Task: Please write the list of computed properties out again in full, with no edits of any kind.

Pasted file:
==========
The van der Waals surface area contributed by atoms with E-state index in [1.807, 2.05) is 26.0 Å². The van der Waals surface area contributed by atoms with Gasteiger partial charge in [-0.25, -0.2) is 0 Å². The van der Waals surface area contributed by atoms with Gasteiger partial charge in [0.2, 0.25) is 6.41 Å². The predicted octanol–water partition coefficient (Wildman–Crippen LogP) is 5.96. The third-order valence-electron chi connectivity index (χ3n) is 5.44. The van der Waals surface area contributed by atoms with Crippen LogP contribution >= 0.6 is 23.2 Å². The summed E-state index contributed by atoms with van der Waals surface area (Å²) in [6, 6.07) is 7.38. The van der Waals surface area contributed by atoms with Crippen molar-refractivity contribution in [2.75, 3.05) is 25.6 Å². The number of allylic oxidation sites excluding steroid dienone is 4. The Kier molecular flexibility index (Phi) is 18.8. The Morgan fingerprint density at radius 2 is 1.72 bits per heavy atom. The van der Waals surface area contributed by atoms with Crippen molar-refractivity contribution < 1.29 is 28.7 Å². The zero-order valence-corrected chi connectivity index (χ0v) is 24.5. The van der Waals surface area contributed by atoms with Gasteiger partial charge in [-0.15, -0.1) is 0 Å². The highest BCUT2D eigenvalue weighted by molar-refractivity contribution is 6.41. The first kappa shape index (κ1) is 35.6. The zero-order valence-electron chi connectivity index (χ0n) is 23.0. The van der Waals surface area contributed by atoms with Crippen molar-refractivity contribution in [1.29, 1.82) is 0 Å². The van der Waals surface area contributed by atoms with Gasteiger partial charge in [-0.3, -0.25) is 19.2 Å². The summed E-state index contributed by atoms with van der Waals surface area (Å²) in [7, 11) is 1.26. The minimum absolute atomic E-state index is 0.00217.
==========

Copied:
The van der Waals surface area contributed by atoms with E-state index in [1.807, 2.05) is 26.0 Å². The van der Waals surface area contributed by atoms with Gasteiger partial charge in [-0.25, -0.2) is 0 Å². The van der Waals surface area contributed by atoms with Gasteiger partial charge in [0.2, 0.25) is 6.41 Å². The predicted octanol–water partition coefficient (Wildman–Crippen LogP) is 5.96. The third-order valence-electron chi connectivity index (χ3n) is 5.44. The van der Waals surface area contributed by atoms with Crippen LogP contribution >= 0.6 is 23.2 Å². The summed E-state index contributed by atoms with van der Waals surface area (Å²) in [6, 6.07) is 7.38. The van der Waals surface area contributed by atoms with Crippen molar-refractivity contribution in [2.75, 3.05) is 25.6 Å². The number of allylic oxidation sites excluding steroid dienone is 4. The Kier molecular flexibility index (Phi) is 18.8. The Morgan fingerprint density at radius 2 is 1.72 bits per heavy atom. The van der Waals surface area contributed by atoms with Crippen molar-refractivity contribution < 1.29 is 28.7 Å². The zero-order valence-corrected chi connectivity index (χ0v) is 24.5. The van der Waals surface area contributed by atoms with Gasteiger partial charge in [-0.15, -0.1) is 0 Å². The highest BCUT2D eigenvalue weighted by molar-refractivity contribution is 6.41. The first kappa shape index (κ1) is 35.6. The zero-order valence-electron chi connectivity index (χ0n) is 23.0. The van der Waals surface area contributed by atoms with Crippen molar-refractivity contribution in [1.29, 1.82) is 0 Å². The van der Waals surface area contributed by atoms with Gasteiger partial charge in [-0.3, -0.25) is 19.2 Å². The summed E-state index contributed by atoms with van der Waals surface area (Å²) in [7, 11) is 1.26. The minimum absolute atomic E-state index is 0.00217.